04 September 2009

Child Care Programs Assist Parents In Building “Social Capital”: Suggestions For Administrators and Faculty

Eighty percent of human brain development occurs during the first 36 months of life, and early surroundings can either encourage or impede effective cognitive growth. Sixty-five percent of mothers with very young children (under age 3) are employed; therefore, many infants and toddlers across the country and in Shelby County spend a substantial amount of time in the care of providers others than their parents (The Urban Child Institute [TUCI], 2009).

Quality child care benefits children and their families. First, parents are able to retain regular employment and provide for their children when affordable daycare is accessible. Second, enriching early care can advance children’s intellectual and social/emotional skills, ensuring that they reach the kindergarten classroom prepared and ready for academic success (TUCI, 2009).

Recent research from the University of Chicago suggests that early care programs have an often unnoticed capacity- linking parents with each other as unofficial consultants in parenting practices while also connecting them to organizations that can assist with the obstacles of child rearing. According to the study of 3,500 mothers in 20 U.S. cities, child care programs are regularly as beneficial for the parents as for the kids in terms of building companionable relationships and forming a support system. Early care programs become headquarters where parents can build “social capital”- the associations they require to assist with issues such as child behavior and locating quality medical care and schools. Child care programs that coordinated parent gatherings and had rigid drop-off and pick-up times where parents could connect had particularly effective parent support systems (Goldsmith, 2009).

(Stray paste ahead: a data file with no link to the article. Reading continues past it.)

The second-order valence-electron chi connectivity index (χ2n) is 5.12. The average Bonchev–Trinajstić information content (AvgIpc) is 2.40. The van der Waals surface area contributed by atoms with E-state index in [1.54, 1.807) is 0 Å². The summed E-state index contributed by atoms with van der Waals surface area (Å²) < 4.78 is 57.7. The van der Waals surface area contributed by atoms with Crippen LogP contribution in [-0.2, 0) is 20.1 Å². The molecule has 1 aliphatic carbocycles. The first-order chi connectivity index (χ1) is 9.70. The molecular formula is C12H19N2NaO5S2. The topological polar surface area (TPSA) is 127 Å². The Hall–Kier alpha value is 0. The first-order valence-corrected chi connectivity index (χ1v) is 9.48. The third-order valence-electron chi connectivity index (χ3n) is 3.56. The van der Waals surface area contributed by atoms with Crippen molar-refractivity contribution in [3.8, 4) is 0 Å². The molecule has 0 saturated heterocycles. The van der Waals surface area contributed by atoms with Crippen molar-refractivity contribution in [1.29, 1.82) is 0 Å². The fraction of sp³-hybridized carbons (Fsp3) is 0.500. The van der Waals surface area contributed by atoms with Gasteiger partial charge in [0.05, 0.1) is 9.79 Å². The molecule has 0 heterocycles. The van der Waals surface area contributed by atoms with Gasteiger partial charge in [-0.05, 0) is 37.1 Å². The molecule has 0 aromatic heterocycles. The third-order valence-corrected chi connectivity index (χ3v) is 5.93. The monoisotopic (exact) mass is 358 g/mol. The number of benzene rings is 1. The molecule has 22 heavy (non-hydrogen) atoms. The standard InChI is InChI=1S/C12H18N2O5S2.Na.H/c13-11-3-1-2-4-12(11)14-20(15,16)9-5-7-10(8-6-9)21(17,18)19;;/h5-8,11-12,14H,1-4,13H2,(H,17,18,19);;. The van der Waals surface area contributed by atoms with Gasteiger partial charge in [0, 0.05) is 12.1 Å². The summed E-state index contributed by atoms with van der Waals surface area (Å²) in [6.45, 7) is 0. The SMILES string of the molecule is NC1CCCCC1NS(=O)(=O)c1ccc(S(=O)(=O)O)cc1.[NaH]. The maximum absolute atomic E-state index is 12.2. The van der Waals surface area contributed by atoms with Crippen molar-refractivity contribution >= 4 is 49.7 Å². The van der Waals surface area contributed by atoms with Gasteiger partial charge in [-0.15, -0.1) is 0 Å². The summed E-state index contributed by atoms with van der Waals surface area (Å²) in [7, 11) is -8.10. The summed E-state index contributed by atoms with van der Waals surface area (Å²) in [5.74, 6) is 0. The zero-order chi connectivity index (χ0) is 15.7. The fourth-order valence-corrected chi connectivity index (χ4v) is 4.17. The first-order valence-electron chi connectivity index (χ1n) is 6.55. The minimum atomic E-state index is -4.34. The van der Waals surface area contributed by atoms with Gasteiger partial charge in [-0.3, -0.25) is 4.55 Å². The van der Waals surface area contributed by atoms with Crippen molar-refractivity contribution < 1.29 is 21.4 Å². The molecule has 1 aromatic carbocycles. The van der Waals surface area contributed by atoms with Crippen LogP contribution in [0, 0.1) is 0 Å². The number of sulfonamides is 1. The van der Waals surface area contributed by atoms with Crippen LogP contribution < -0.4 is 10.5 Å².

“Parents come to school to find someone to care for their children, and they end up learning ways of taking care of each other…When you are a parent, particularly a first-time parent, the best resource you have is another parent” (Small, quoted in Goldsmith, 2009, p.1).

Early care administrators and teachers can easily encourage relationship building among enrolled families (Raising Children Network, 2009):
- Invite parents to a welcoming party at the beginning of the school year.
- Send home a weekly newsletter informing parents about classroom events and upcoming activities.
- Set up informal, monthly meetings between parents and teachers. Invite mothers and fathers to bring a packed lunch and join staff for a casual question and answer session.
- Formally recognize parent contributions (through a bulletin board or notes sent home).
- Establish positive communication with all families.

For more information on the well-being of children in Memphis and Shelby County, visit The Urban Child Institute at http://www.theurbanchildinstitute.org/.

References

Goldsmith, B. (August 30, 2009). Child care helps parents make invaluable friends too: study.
Reuters Life! http://www.reuters.com/article/lifestyleMolt/idUSTRE57U0E720090831

Involving parents in school and child care. 2006- 2009 Raising Children Network (Australia).
http://raisingchildren.net.au/working_with_parents/working_with_parents_landing.html

The Urban Child Institute. (2009). The State of Children in Memphis and Shelby County: DataBook. Memphis, TN: The Urban Child Institute.

1 comment:

Hayden john said...

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